Wednesday, January 4, 2012

Social enterprise Shokay

Inspiring true work of action! - Article from SGE

Carol Chyau and Maria So started social enterprise Shokay long before the term became a buzzword in recent years.

Shokay, which is the Tibetan word for yak, is a lifestyle brand that designs stylish products made from soft yak down. By sourcing from Tibetan herders in Qinghai and employing women in rural areas, it helps promote sustainable income in rural China.

Shokay’s work allows indigenous herders to generate more direct income, preserve local culture, promote sustainable usage of the environment and promote community development work.

From inspiration to execution

While doing their Masters in Public Administration at Harvard, the duo decided to put the business concepts they learnt into action. The pair went seeking for inspiration on two weeklong trips in Yunnan, China in January 2006.

While there, they saw a need for poverty alleviation and stumbled upon an opportunity. China has an abundance in yak fiber, which is highly comparable to cashmere. Yet, because of its inaccessibility and lack of visibility in the fashion industry, its great potential was left untapped.

With an idea in mind, Carol and Maria went back to Harvard and entered the Harvard Business Plan Competition with a few friends, coming in first under the Social Enterprise Track. With the money they won, they returned to China and set their hearts on following the Yaks.

Right from the start, the cofounders had little knowledge about yak fiber and the textiles industry. Undeterred, they kept going to experts for help and formally founded Shokay in November 2006. Today, the social enterprise has come a long way with over 100 stores in ten countries.

Carol shared with us a few important stories on how her team got the business going with little prior industry and product knowledge.

1) Be a sponge and absorb as much as possible

While they knew that they were risking it with zero industry experience and had no background in fashion or textiles, Carol and Maria never gave up. Instead, they went out of their way to visit a lot to factories and gathered feedback from professionals. They weren’t afraid to get their hands dirty doing research and talked to as many industry experts as possible.

2) Be a detective

Carol likens this process to solving a mystery. “Sometimes all you have are clues. When you don’t understand something you have to ask why. For us, we managed to gather useful information about yak fiber by reading up on Google. For example, while yak fiber is comparable to cashmere, few people know about it.” This market gap was their opportunity.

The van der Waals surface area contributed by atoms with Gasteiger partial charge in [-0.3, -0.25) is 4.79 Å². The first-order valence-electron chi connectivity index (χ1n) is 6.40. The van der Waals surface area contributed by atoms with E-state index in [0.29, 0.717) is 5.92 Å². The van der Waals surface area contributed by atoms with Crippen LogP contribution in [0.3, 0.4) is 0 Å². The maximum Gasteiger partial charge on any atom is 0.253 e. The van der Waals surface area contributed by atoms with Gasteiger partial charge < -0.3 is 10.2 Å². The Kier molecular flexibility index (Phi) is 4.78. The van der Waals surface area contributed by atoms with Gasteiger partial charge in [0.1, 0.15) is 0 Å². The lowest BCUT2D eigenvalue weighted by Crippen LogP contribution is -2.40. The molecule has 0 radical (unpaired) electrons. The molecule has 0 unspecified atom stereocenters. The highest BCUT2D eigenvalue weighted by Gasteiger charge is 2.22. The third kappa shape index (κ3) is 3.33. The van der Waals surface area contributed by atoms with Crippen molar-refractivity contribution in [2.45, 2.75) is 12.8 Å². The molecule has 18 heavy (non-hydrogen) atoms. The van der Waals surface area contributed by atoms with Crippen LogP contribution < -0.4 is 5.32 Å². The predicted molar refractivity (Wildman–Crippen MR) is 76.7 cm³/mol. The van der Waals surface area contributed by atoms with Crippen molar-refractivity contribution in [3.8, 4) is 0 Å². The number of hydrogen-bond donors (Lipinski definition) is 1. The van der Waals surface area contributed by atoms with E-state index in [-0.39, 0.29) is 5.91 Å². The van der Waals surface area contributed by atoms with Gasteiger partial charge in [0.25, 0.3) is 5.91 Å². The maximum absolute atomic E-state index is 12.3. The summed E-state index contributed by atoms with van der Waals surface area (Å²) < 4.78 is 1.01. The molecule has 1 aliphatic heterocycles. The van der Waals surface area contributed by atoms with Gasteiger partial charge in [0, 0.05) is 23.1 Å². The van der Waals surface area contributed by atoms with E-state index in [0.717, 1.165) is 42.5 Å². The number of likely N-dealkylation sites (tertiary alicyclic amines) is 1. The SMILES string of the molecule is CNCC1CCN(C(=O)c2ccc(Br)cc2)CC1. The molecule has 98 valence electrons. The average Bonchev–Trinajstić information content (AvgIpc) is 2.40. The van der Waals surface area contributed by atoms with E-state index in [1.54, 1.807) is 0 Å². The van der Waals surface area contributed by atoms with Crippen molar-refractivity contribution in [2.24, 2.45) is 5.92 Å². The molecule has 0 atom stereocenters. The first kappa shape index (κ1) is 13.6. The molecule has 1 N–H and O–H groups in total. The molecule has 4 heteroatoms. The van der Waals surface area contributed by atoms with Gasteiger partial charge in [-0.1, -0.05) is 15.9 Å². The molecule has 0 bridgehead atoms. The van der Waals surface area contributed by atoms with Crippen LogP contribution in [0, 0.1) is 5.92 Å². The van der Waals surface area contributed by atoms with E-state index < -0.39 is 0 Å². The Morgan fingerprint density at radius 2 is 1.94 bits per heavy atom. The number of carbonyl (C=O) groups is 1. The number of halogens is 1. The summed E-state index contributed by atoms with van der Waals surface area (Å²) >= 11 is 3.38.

3) Be an inventor

Carol and Maria spent the last five years experimenting with several business models, figuring out the best way to create their product and bring value to the market. They initially sold only knitting yarns, but decided to move on to the bigger market of scarfs and shawls. They’re continuing to innovate and re-invent their model. “We’re shifting from being a fashion label to ultimately being an ingredient brand. Kind of how the Intel chip is an integral part to a Lenovo laptop,” she explained.

4) Have a perspective of an eagle

Social entrepreneurs have to think about two bottom lines. Sometimes you might get lost along the way, but it’s important for an entrepreneur to have the perspective of an eagle. “When you find yourself misaligned with your original goal, it’s important to recollect your thoughts,” she says.

5) Be yourself

After all the hard work, you have to figure out how to pull everything together and make it work. You have to believe and love what you do.

As Carol puts it, “I’m not doing this because I am more philanthropic than other people out there, nor because I’m particularly altruistic. For me, it’s about a sense of responsibility. I just believe that as lucky as we are to have so much, we should give back even more.”

Closing thoughts

Carol and Maria’s philosophy and sheer determination have paid off in Shokay’s progress. Now, sourcing yak fiber from more than 800 families and having used approximately 2,000 tonnes of yak fiber, it’s plain to see how privileged ones like us can give back so much more if we just took the first step to try.

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